Study identifies factors affecting active and productive aging among older Singaporeans
Researchers at Duke-NUS Medical School’s Centre for Aging Research and Education (CARE) conducted a longitudinal study between 2016-2017 looking at factors influencing health, well-being, activity and productivity levels in older Singaporeans. The Transitions in Health, Employment, Social Engagement, and Intergenerational Transfers in Singapore Study (THE SIGNS) was conducted in partnership with the Ministry of Health (MOH).
“THE SIGNS study focuses on physical health and healthcare utilisation, psychological wellbeing, social networks, social participation, intergenerational transfers within the family, volunteerism, life- long learning, work and retirement. All these factors affect older Singaporeans’ wellbeing, which in turn affects their ability to participate and contribute within their families, communities and the larger Singapore society as a whole,” said Dr. Rahul Malhotra, Assistant Professor of Health Services and Systems Research and Head of Research at the Centre for Aging Research and Education, Duke-NUS Medical School.
The team surveyed a cohort of 4,549 community-dwelling Singapore citizens and permanent residents aged 60 years and above. Key findings of the study include:
- While about 62 percent of older Singaporeans rated their own health as good, very good or excellent, with a similar proportion across males and females and ethnic groups, about 38 percent rated their health as fair or poor. These individuals reported having been diagnosed with three or more chronic diseases. The most common were high blood pressure, high blood cholesterol, joint pain/arthritis/rheumatism or nerve pain and diabetes. About 42 percent were pre-obese, indicating that lifestyle influences on well-being need to be examined more closely. In terms of psychological health, about 12 percent of older Singaporeans had clinically depressive symptoms, with the proportion increasing with age.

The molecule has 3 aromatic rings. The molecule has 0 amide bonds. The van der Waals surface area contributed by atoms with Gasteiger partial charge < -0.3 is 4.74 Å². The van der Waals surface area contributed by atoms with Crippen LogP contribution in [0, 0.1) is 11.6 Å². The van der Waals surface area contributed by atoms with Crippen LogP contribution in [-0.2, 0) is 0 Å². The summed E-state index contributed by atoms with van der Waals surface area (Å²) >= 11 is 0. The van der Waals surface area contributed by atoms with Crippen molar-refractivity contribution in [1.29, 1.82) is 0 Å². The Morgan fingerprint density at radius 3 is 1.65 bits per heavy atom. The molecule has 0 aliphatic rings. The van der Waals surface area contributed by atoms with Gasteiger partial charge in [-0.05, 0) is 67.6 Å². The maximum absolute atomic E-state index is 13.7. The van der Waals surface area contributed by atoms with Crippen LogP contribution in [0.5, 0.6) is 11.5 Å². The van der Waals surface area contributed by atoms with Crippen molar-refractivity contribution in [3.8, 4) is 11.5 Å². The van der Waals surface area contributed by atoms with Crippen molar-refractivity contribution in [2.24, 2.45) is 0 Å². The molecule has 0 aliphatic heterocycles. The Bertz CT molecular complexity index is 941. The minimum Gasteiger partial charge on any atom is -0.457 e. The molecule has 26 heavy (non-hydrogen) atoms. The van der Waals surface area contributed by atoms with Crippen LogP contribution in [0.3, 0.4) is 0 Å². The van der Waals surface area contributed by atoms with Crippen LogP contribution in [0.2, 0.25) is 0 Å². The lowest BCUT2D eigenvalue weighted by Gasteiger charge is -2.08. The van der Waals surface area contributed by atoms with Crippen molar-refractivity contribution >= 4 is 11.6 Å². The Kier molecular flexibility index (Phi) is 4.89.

- There was significant influence of psychological health on healthcare utilisation, where lower levels of personal well-being were associated with higher healthcare utilisation. Being lonely, on the other hand, was associated with lower levels of healthcare use.
- The study found that stronger social networks were associated with a lower likelihood of depression and loneliness.
- Social engagement and participation were found to correlate with the access to services such as financial management and environmental access e.g. grocery shopping or using public transport.
- Only 13 percent of older Singaporeans took a course in the last 12 months of the survey, with major barriers cited as age, lower socioeconomic status and poor health. Women compared to men were more likely to engage in lifelong learning.
Singapore’s population is aging rapidly. Recent estimates suggest that by 2030, approximately one-quarter of the population will be above the age of 65. Longevity has been increasing steadily in Singapore and with longevity it is important to understand the social, psychological and physical health aspects of older Singaporeans, in order to assess their causes and estimate how their well- being in these domains changes over time.
“This study enables us to provide policy makers with evidence on how older Singaporeans are doing on various dimensions of their lives, which impact on their active and productive engagement in the wider community and society. This baseline understanding can guide the development of targeted policies and programmes, which seek to provide them with more opportunities to actively and productively participate and contribute to Singapore society,” said Dr. Chan Wei-Ming Angelique, Associate Professor of Health Services and Systems Research and Executive Director at the Centre for aging Research and Education, Duke-NUS Medical School.
Professor Patrick Casey, Senior Vice Dean for Research at Duke-NUS Medical School, commented, “This large nationally representative study by Duke-NUS researchers provides detailed and valuable insights in areas that need to be addressed so that older Singaporeans can lead productive and active lives.”
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